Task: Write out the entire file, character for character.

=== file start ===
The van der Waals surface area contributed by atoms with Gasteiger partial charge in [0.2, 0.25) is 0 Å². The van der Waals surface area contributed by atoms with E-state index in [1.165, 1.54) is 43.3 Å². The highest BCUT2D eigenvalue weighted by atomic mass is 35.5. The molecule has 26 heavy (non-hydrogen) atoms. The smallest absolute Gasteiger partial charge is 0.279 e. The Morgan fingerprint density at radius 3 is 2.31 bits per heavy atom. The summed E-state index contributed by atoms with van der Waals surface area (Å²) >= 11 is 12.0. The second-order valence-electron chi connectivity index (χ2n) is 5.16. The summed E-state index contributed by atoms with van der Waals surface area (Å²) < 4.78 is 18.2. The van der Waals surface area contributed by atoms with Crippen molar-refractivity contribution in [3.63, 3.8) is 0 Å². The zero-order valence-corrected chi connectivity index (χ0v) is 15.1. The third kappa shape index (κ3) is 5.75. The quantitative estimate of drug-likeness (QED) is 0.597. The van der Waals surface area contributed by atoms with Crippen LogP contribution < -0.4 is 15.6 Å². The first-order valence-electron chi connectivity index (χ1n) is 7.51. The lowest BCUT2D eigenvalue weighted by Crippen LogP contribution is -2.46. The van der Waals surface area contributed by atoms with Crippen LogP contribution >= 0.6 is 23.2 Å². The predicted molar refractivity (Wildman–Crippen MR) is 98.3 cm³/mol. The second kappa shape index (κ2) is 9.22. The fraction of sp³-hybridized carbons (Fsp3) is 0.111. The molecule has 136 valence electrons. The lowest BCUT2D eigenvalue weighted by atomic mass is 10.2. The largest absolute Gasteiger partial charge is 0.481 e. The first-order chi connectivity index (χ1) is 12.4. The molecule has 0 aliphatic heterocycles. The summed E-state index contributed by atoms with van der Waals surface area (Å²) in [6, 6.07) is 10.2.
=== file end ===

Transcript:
The van der Waals surface area contributed by atoms with Gasteiger partial charge in [0.2, 0.25) is 0 Å². The van der Waals surface area contributed by atoms with E-state index in [1.165, 1.54) is 43.3 Å². The highest BCUT2D eigenvalue weighted by atomic mass is 35.5. The molecule has 26 heavy (non-hydrogen) atoms. The smallest absolute Gasteiger partial charge is 0.279 e. The Morgan fingerprint density at radius 3 is 2.31 bits per heavy atom. The summed E-state index contributed by atoms with van der Waals surface area (Å²) >= 11 is 12.0. The second-order valence-electron chi connectivity index (χ2n) is 5.16. The summed E-state index contributed by atoms with van der Waals surface area (Å²) < 4.78 is 18.2. The van der Waals surface area contributed by atoms with Crippen molar-refractivity contribution in [3.63, 3.8) is 0 Å². The zero-order valence-corrected chi connectivity index (χ0v) is 15.1. The third kappa shape index (κ3) is 5.75. The quantitative estimate of drug-likeness (QED) is 0.597. The van der Waals surface area contributed by atoms with Crippen LogP contribution < -0.4 is 15.6 Å². The first-order valence-electron chi connectivity index (χ1n) is 7.51. The lowest BCUT2D eigenvalue weighted by Crippen LogP contribution is -2.46. The van der Waals surface area contributed by atoms with Crippen LogP contribution >= 0.6 is 23.2 Å². The predicted molar refractivity (Wildman–Crippen MR) is 98.3 cm³/mol. The second kappa shape index (κ2) is 9.22. The fraction of sp³-hybridized carbons (Fsp3) is 0.111. The molecule has 136 valence electrons. The lowest BCUT2D eigenvalue weighted by atomic mass is 10.2. The largest absolute Gasteiger partial charge is 0.481 e. The first-order chi connectivity index (χ1) is 12.4. The molecule has 0 aliphatic heterocycles. The summed E-state index contributed by atoms with van der Waals surface area (Å²) in [6, 6.07) is 10.2.